4) If working for a large employer, any requirements for outreach clinic, where outreach clinic is located, and any compensation for doing outreach clinic. One place I interviewed expected me to do weekly clinic 100 miles away from the main clinic-this was not brought up until I asked about it.

    5) How call schedule is determined. If a large academic center, expect something generic like “in accordance with department policy.” Make sure you ask your department head how it works.
    Click to expand...


    .

    Leave a comment:


  • pulmdoc
    replied
    Key points that need to be included in every contract (or have a solid legal reason for not including them)

    1) Non-compete clause. Ideally you would not have one, however they are enforceable in most states and employers are unlikely to give them up. Instead, focus on trying to limit the radius so that you would not be forced to relocate for a new job if you wanted to leave. I would also try to negotiate that the noncompete radius is specialty specific; you don't want your plastic surgery practice blocked by a primary care office owned by your former employer. Now, if there is not a noncompete clause in the contract as given, I certainly would not bring it up!

    2) If there is a signing bonus, under what circumstances does it have to be repaid-separation before 12 months in my contract.

    3) If there are performance bonuses, what criteria are used to determine the bonus and the schedule for paying the bonus. A friend of mine lost a 75k bonus check because he didn't realize that the bonus was not pro-rated and he left for his new job 2 weeks before he would have been eligible for the bonus.

    4) If working for a large employer, any requirements for outreach clinic, where outreach clinic is located, and any compensation for doing outreach clinic. One place I interviewed expected me to do weekly clinic 100 miles away from the main clinic-this was not brought up until I asked about it.

    5) How call schedule is determined. If a large academic center, expect something generic like "in accordance with department policy." Make sure you ask your department head how it works.

    Leave a comment:


  • redsand
    replied
    I would definitely like to hear what others have to say on this as I expect to be negotiating a contract within the next year.

    - Call frequency, and is there compensation for taking call?

    - Moving expenses/signing bonus, if there is any

    - Is the job eligible for PSLF? (if that is important to you)

    - Protected time for teaching, or what is your percent FTE for clinical work vs. teaching/research

    - How many hours per week is 1.0 FTE? (I know of an academic department where it is 50 for people without administrative titles, and 60 for people who were in positions like program director/associate program director/medical student rotation director...and people worked more hours than that across the board due to clinical demand, though 50/60 was what was in the contract)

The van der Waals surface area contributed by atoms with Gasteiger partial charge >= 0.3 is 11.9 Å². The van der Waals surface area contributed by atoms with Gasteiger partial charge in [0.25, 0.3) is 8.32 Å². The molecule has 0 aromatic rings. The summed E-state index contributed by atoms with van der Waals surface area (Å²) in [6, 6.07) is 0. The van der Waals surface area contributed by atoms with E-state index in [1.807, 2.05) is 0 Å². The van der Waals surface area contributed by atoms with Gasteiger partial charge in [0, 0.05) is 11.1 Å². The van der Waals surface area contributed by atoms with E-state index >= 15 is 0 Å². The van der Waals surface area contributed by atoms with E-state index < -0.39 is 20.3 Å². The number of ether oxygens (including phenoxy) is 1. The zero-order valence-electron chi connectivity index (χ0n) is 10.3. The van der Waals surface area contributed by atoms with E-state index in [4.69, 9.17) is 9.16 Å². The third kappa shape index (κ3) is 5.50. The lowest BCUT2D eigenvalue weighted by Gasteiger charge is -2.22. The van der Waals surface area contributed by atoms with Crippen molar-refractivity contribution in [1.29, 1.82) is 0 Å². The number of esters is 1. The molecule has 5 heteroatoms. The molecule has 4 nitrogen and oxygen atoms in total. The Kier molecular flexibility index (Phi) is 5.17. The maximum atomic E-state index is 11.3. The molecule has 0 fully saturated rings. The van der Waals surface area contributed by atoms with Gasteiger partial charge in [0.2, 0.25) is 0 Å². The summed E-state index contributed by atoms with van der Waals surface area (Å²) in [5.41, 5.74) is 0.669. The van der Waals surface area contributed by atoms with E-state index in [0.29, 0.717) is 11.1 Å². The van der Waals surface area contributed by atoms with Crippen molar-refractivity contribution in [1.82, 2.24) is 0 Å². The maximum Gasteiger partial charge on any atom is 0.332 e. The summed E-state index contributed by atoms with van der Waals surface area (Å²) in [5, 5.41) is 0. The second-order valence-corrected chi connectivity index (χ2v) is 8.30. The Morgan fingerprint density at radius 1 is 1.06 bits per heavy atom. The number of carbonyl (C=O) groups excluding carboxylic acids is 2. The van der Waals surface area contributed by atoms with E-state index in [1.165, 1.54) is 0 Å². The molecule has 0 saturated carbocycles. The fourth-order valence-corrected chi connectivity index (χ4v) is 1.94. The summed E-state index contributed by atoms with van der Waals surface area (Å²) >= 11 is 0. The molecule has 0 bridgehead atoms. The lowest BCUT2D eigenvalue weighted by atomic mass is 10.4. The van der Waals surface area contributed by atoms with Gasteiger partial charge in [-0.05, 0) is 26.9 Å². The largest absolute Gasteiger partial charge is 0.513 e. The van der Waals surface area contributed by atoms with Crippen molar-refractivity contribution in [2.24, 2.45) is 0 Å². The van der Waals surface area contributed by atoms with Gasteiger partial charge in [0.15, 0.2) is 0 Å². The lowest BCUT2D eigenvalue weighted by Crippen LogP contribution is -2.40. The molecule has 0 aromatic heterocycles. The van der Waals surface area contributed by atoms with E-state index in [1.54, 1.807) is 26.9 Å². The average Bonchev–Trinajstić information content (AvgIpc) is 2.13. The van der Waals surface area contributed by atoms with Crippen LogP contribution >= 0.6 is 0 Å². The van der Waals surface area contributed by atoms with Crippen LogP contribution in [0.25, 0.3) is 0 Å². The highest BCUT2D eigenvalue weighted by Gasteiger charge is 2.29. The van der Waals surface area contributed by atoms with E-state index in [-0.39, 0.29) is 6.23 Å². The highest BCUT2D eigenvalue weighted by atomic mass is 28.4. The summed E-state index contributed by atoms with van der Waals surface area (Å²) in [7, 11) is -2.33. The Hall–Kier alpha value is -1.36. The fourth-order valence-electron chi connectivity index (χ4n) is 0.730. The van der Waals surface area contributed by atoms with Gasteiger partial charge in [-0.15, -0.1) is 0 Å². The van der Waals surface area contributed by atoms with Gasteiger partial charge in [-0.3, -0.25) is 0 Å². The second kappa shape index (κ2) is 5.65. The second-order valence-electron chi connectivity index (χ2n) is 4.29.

- You might want to ask/review what the institution's requirements for academic promotion are, which might not be specifically in the contract itself.  After a certain number of years, are you expected to have met certain publication/research requirements to be promoted to an associate professor level?  And if you don't meet them, do you just stay as an assistant professor or do they not want to employ people who aren't going to try to be promoted?

    Leave a comment:


  • shantster
    started a topic Details that should be included in the contract

    Details that should be included in the contract

    I am reviewing a contract for an academic position, and it is very general and lacking on specific details. A number of things refer to the hospital system's medical group policies (such as benefits, vacation and CME time), which I will ask for, but some things regarding work expectations and compensation structure are not detailed in the contract despite having talked and emailed about these details. I will follow-up Monday regarding the lack of details in certain areas and wanted to get a comprehensive list of things that should be included in the contract.

     

    Thus my list includes:

    *Expected RVUs to meet base salary after the guarantee

    *Expectations in order to obtain yearly performance incentive

    *Benefits - Retirement accounts with match, health insurance, group disability insurance

    *Days off for holidays/vacation/CME

    *CME funds

    *Professional liability coverage, including tail coverage
    What else should I make sure is in there?

     

    I do plan on having a lawyer review prior to signing but want to wait until I have more specific points addressed before moving forward with a lawyer's review.